The short answer
Ibuprofen and acetaminophen combination is more effective for dental pain than single drug treatments. The combination of acetaminophen and ibuprofen should exceed the maximum daily dose of ibuprofen (3200 mg) and acetaminophen (3000-4000 mg). Dose alteration between ibuprofen and acetaminophen leads to long-lasting dental pain relieving.
- Ibuprofen (Advil, Motrin) and acetaminophen (Tylenol) work as analgesics via different mechanisms.
- Both ibuprofen and acetaminophen can be used together safely.
- There are no drug-drug interactions between ibuprofen and acetaminophen. Therefore, combination therapy can help to lower the doses and increase the effectiveness without altering the safety.
- The maximum dose of ibuprofen is 1200-3200 mg/day while the maximum dose of acetaminophen is 4000 mg/day.
- It is better to alternate between ibuprofen and acetaminophen to get long-lasting analgesic effects for dental pain.
- Ibuprofen (Advil) is contraindicated for patients with peptic ulcers, gastrointestinal bleeding or peptic ulceration, bronchial asthma, and pregnancy during the third trimester.
- Acetaminophen is contraindicated for patients with hepatic impairments and severe acute hepatic diseases.
Can you take ibuprofen and paracetamol together?
The simple answer is yes.
Ibuprofen (Advil) belongs to a group of medications known as nonsteroidal anti-inflammatory drug (NSAIDs) which is commonly used to relieve pain such as headache, toothache, and arthritis.
Acetaminophen (Tylenol) is used to relieve pain and reduce fever. It is among the safest drugs.
Both NSAIDs such as ibuprofen and acetaminophen are commonly used together. However, you should avoid taking more than one NSAID together.
This combination can be safely used to relieve dental pain.
Ibuprofen is found in the markets under different brand names such as Advil and Genpril. While acetaminophen is found under the brand name Tylenol.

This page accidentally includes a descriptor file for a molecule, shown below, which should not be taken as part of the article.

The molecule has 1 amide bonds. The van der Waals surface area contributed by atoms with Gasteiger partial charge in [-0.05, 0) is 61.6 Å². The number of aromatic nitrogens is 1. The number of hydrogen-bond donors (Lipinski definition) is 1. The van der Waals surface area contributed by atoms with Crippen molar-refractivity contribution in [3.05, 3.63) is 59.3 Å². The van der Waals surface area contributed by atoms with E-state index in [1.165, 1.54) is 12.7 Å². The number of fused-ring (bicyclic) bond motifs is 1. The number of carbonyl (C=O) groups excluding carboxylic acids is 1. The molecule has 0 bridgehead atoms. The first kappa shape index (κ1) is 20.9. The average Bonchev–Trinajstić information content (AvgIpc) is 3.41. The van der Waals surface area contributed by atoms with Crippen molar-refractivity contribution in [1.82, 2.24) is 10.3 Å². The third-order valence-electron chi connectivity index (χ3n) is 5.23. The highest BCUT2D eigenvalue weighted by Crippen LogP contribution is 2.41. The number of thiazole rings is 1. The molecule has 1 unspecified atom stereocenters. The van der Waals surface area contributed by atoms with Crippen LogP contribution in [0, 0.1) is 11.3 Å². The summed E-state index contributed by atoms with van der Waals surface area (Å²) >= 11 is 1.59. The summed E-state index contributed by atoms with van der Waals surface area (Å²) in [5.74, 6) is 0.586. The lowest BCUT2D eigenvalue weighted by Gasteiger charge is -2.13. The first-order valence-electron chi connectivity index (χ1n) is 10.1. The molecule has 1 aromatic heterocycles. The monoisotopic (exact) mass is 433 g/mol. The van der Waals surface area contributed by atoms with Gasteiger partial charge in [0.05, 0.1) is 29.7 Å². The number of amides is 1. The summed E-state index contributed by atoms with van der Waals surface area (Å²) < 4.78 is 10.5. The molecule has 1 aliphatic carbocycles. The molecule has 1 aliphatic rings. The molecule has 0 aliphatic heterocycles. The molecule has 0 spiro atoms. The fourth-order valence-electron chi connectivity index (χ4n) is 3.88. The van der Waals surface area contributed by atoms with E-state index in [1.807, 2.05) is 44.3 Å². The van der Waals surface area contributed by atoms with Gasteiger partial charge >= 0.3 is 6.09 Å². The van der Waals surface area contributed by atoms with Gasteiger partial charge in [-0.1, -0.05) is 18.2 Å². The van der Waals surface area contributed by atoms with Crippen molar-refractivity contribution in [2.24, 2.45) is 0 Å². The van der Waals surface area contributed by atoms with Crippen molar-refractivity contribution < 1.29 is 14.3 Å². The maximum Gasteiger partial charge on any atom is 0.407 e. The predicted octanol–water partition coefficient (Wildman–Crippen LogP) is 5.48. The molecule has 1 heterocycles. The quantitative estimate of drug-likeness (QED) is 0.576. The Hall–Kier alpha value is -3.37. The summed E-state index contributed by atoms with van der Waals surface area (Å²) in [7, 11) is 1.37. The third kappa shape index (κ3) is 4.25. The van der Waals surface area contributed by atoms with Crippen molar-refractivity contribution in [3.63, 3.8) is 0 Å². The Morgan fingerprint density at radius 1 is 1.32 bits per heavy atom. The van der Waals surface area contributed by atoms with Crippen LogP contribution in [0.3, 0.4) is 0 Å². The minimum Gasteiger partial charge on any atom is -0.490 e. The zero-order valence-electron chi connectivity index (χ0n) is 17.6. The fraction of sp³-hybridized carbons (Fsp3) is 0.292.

The figure below illustrates the difference between Advil (the brand name of ibuprofen) and Tylenol (the brand name of acetaminophen).
Why do ibuprofen and acetaminophen work well together?
There are various analgesic medications and medication combinations used to relieve acute dental pain.
The nonsteroidal anti-inflammatory drugs (NSAIDs) are found to be more effective in treating dental pain than opioid analgesics. Therefore, NSAIDs are considered as the first line of treatment for acute dental pain
Both Ibuprofen and acetaminophen provide analgesia through different mechanisms of action and don’t show drug–drug interactions; therefore, combining both ibuprofen and acetaminophen can lower the doses of each and this may provide greater efficacy without compromising safety (Ref).
Ibuprofen works by inhibiting the production of prostaglandins. Therefore, It works peripherally as an anti-inflammatory drug that helps to reduce inflammation and help to reduce pain in the same way.
In contrast, acetaminophen works centrally by inhibiting the transmission of pain signaling within the central nervous system (CNS).
As ibuprofen and acetaminophen work to reduce pain by two different mechanisms. Therefore, a combination of both ibuprofen and acetaminophen is commonly used for dental pain. Such a combination helps to block pain peripherally and centrally.
A review study about the combination of ibuprofen and acetaminophen for treatments of acute pain after third-molar extractions showed that:
- A combination of ibuprofen and acetaminophen is a more effective analgesic with fewer side effects compared with many of the currently available opioid formulations